Sweet Heart, You Will Not Work

I remember thinking being called a sweetheart was such a compliment, but it does not work biologically.

In reality, the correlation between the blood sugar levels and your heart is not good when the sugars are too high! When your blood sugar level is off, it causes problems throughout your body including your heart. The data on deaths from these issues is startling.

According to data from The New Jersey Department of Health in 2015:

· 18,649 NJ residents died of heart disease (1)

· Nearly 2,000 deaths each year are because of diabetes. The age-adjusted death rate because of diabetes is about 18 per 100,000 standard population. The age-adjusted death rate among males is more than double the rate among females. The rate among Blacks is much higher than other racial/ethnic groups but the gap is narrowing. (2)

The body needs energy from glucose (also called blood sugar). Carbohydrates provide that energy. When glucose or blood sugar travels through the body its destination is our blood cells, but it can not enter the cells without help. So, the pancreas produces insulin which virtually escorts the glucose to the cells and unlocks the cell door allowing the glucose to enter the cell and produce energy. If a person eats excess carbohydrates, however, it causes the body to produce too much insulin. When too much insulin presents to the cells, they get overwhelmed or jammed up and will not let the insulin open the door. The insulin, stuck outside the cell, moves the glucose to other locations so it accumulates in the bloodstream and moves to the belly and liver which stores excess glucose until it is needed. If excess carbohydrate consumption continues, it produces excess insulin. The cells can not handle the excess and resist the insulin leading to unbalanced blood sugar levels. As the cycle continues the body may turn prediabetic because the resisted insulin is unable to deliver the excess blood sugar and levels go outside a healthy range. The result is the person feels tired from lack of energy and reaches for more carbohydrates for fuel. High blood sugar makes you old, fat, tired and sick and it leads to a number of illnesses including, but not limited to cardiovascular disease. (3)

If the cycle continues, the insulin producer called the pancreas can wear out and stop producing enough insulin to move the blood sugar through the blood creating high blood sugar levels in the blood. When this cycle is repeated enough blood sugar levels get to the diabetic Type 2 stage. The National Institute of Health explains how diabetes damages your blood vessels which raises your chances of death from heart disease or stroke. “Over time, high blood glucose from diabetes can damage your blood vessels and the nerves that control your heart and blood vessels. The longer you have diabetes, the higher the chances you will develop heart disease. ... In adults with diabetes, the most common causes of death are heart disease and stroke.” (4) People with diabetes develop heart disease at a younger age and are twice as likely to die of a heart attack or stroke.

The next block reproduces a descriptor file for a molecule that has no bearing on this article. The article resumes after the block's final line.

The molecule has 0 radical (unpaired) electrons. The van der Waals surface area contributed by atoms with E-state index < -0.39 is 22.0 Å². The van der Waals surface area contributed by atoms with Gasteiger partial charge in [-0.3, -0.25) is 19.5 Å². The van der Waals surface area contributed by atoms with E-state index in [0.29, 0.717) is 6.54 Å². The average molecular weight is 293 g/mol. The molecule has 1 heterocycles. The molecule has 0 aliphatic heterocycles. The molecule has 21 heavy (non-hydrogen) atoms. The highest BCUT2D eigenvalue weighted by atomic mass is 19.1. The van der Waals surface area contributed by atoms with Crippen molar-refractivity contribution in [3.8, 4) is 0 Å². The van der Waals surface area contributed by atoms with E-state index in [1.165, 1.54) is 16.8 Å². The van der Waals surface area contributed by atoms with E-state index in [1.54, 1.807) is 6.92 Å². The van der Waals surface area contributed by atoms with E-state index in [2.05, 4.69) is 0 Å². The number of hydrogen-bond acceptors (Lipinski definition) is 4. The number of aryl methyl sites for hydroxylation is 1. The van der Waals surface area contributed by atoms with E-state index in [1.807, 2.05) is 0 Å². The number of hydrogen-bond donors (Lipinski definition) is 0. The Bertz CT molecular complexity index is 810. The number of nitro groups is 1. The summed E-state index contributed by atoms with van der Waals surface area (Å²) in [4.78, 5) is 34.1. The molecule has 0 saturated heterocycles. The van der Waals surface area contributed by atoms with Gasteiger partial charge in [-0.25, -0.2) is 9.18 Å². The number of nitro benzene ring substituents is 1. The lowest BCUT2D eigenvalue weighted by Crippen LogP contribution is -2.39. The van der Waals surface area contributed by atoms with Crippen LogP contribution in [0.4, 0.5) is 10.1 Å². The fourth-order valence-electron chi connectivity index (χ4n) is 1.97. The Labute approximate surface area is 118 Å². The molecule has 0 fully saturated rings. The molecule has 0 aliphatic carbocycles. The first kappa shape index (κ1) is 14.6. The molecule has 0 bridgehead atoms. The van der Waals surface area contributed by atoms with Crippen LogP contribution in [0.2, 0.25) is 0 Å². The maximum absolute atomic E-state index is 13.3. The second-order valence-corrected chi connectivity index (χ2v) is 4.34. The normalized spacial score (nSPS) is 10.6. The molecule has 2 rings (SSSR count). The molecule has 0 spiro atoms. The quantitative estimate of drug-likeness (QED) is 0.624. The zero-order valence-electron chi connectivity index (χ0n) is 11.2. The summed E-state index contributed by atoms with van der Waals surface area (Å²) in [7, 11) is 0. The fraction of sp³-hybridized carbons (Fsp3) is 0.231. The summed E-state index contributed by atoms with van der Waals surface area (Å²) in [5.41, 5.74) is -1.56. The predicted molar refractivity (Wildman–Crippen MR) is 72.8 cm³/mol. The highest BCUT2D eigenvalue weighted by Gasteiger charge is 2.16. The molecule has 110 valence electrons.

Getting regular blood work is essential for us to know how our insulin and blood glucose or blood sugar levels are. We can watch the size of our waists.

For a woman the waist should be no more than 35 inches and for a man 40 inches. We are in control of the amount of carbohydrates we allow into our bodies. That is good news. When we limit the consumption of breads, rice, pastas and starchy vegetables in our system we can reduce our waist size and reduce our blood sugar to normal levels and protect our pancreas from wearing out in an effort to produce all that insulin that is resisted. That will greatly reduce our chances of heart disease. The US Food Plate (5) can help us to understand the guidelines to keeping our bodies in good working order for our adult lives as we enter our 40s and beyond.

If you are interested in learning more or want to set up an action plan to reduce sweets for your heart among other organs, you can reach me at 732-507-5595 or email me at I offer a free initial session to get you started.


(1) New Jersey Department of Health, accessed 10/14/2018

(2) Ibid.

(3) Dr. Sears Wellness Institute Class Slides Stable Insulin Levels and Sears, William, MD/ Sears, Martha, RN. Prime-Time Health pp. 306-9.

(4) NIH—NIDDK, accessed 10/13/18

(5) Choose My Plate accessed 10/10/18,

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